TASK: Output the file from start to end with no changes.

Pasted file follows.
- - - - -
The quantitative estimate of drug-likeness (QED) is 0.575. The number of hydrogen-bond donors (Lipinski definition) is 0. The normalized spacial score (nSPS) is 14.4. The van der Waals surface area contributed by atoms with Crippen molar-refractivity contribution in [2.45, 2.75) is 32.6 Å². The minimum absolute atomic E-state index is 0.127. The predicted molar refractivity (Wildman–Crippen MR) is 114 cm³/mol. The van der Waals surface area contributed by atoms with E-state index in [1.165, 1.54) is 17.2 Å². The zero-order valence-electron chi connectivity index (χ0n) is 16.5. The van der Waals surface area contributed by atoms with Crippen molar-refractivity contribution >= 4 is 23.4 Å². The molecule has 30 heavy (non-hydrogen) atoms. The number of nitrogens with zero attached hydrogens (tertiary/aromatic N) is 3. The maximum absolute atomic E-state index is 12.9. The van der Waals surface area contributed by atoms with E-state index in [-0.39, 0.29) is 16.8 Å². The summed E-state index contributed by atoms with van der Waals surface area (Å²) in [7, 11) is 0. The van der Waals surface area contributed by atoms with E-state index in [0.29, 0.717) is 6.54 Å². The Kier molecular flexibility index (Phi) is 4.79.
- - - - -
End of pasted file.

The quantitative estimate of drug-likeness (QED) is 0.575. The number of hydrogen-bond donors (Lipinski definition) is 0. The normalized spacial score (nSPS) is 14.4. The van der Waals surface area contributed by atoms with Crippen molar-refractivity contribution in [2.45, 2.75) is 32.6 Å². The minimum absolute atomic E-state index is 0.127. The predicted molar refractivity (Wildman–Crippen MR) is 114 cm³/mol. The van der Waals surface area contributed by atoms with E-state index in [1.165, 1.54) is 17.2 Å². The zero-order valence-electron chi connectivity index (χ0n) is 16.5. The van der Waals surface area contributed by atoms with Crippen molar-refractivity contribution >= 4 is 23.4 Å². The molecule has 30 heavy (non-hydrogen) atoms. The number of nitrogens with zero attached hydrogens (tertiary/aromatic N) is 3. The maximum absolute atomic E-state index is 12.9. The van der Waals surface area contributed by atoms with E-state index in [-0.39, 0.29) is 16.8 Å². The summed E-state index contributed by atoms with van der Waals surface area (Å²) in [7, 11) is 0. The van der Waals surface area contributed by atoms with E-state index in [0.29, 0.717) is 6.54 Å². The Kier molecular flexibility index (Phi) is 4.79.